Fluid Art is an aesthetic, abstract trend which has taken the world of art by storm. And we know what is it which makes it so popular amongst the members of the art community. The ease of practicing this art as well as the beautiful marbling effect which emerges from the play of paints is what adds to the appeal of Fluid art.
However, we also know for a fact that one needs a certain degree of finesse to bring out the best of this art form. Podium School understands that all art forms are equal in their expressiveness. Therefore, we do not consider Fluid Art or Acrylic Pour Painting any less and would love to be your guide on this journey. With this promise, we bring to you a one-stop guide to everything you want to know about Fluid Art!
What Makes It So Gloriously Fluid?
This is an elementary question about the topic which takes us directly to the materials we need for Fluid Art. One needs a canvas- it’s totally up to you if you favor rectangles, square boards or something unconventional like round or triangular canvases. Make sure you have appropriate supplies before going into acrylic pour painting.
Apart from canvas, the magic (and the main) art supply which goes into making Fluid Art is- Fluid Acrylics! However, some artists may prefer to make fluid paints at home with basic acrylics. We tell you to go for it, but don’t forget that acrylics for this art form are readily available. You can also buy Camlin’s Pour Painting Kits over here!
It is the consistency of these paints which make them easy for artists to manipulate on the canvas. We are looking at a thin, smooth and flowing consistency- but too tilt too much towards the thin liquid side and the magic goes kaput. Usually, fluid acrylics do not need to be thinned, but you can still adjust them with water.
Thirdly, you’ll need something to pour paints with. A disposable thermocol cup or paper cup will be okay for this. Don’t pour the paints from the bottle directly, you might go overboard with it!
Preparing the Paints for Fluid Art
With basic acrylics, try to go beyond water and mix it with a pouring medium. The pouring medium will help you achieve the smooth texture like glaze on cakes, just mix it with thick acrylics and stir vigorously to obtain paint for pouring. You can also experiment with glue, silicon or oils like coconut- but do it at your own risk, since what you mix your paints with has a direct impact on how long will it last. To know more about the ration and consistency of home-made pouring paints, refer to this lesson!
Pouring the Paint
There is no one way to go about pouring, but a few words of good advice will help you master this technique easily. Use the plastic, paper or thermocol cup we told you about. Begin pouring the paints from the side of the cup and into it. This is to prevent the bubbles from forming.
You can pour the paints directly on the canvas, one-by-one to form different layers. begin with one color and then pour the second one on the top of it.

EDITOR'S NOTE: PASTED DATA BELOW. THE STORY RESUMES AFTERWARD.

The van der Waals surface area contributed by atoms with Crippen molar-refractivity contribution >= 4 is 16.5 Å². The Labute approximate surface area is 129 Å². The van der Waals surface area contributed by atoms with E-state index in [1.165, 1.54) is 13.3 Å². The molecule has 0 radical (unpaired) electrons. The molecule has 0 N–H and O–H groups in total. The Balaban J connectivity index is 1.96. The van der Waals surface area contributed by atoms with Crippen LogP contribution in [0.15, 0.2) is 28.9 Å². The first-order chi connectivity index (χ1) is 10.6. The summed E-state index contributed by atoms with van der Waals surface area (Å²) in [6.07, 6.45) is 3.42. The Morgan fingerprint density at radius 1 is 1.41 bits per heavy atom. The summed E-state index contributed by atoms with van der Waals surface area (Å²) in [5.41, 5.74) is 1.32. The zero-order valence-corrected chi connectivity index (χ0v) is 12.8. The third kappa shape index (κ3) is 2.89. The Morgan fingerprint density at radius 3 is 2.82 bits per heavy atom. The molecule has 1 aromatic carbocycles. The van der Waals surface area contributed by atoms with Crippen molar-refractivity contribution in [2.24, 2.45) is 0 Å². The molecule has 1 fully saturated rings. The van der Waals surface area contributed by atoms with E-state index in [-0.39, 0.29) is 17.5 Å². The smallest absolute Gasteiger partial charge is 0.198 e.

Another method is to pour the paints in the cup in layers (because we never use only one color for pour painting) and the cover it with the white side of your canvas board. Then turn this set-up upside down. Wait for a while to let the paints do their job and then slowly, lift the upturned cup. Do look out for a future post from us on these techniques!
Manipulating the Paint to form Fluid Art Patterns
Now here’s the fun part. After you’re done pouring, don’t let the paint sit- move it around a little so that the paints cover every bit of your canvas. Although we’d love to experiment, but what we don’t like is an empty space peeking out from those beautiful colors.
Move around the canvas by hands and get a little messy. However, wear some protective gloves before doing this and spread some newspaper to prevent your table becoming a fluid art disaster. Artists also use hair dryers to move the paint around- but here’s the trick, do it in a way that your able to form some artistic patterns and not just blow all the colors away from the canvas. We don’t want to burn them with the direct heat from the dryer. Therefore, you are advised to use these tools with caution. Otherwise, stick to manipulating the fluid paints by hands if you’re a total beginner.
Let it Dry!
For the best results, we advise you to give ample time for the painting to dry. If you don’t want to stain the surfaces with wet paint, mount your painting on a heavy cup with newspapers around. Fluid Art can take up to 24-72 hours to dry and 7-14 days to cure. Patience is the key to fluid art- be it the beginning, the process or the end. Giving it ample time to dry will bring out the best in your creation!
Therefore, patience and practice is the key to acrylic pouring like any other art form. We believe that with this know-it-all guide, you can embark upon this captivating journey of creativity.
We understand your needs in all things related to art, hence, we invite you to join Podium Prime where we offer premium workshops and courses on origami, calligraphy and more. At Podium School, we believe in nurturing the artist within you and would love to offer you such tid-bits so that you and we could learn together.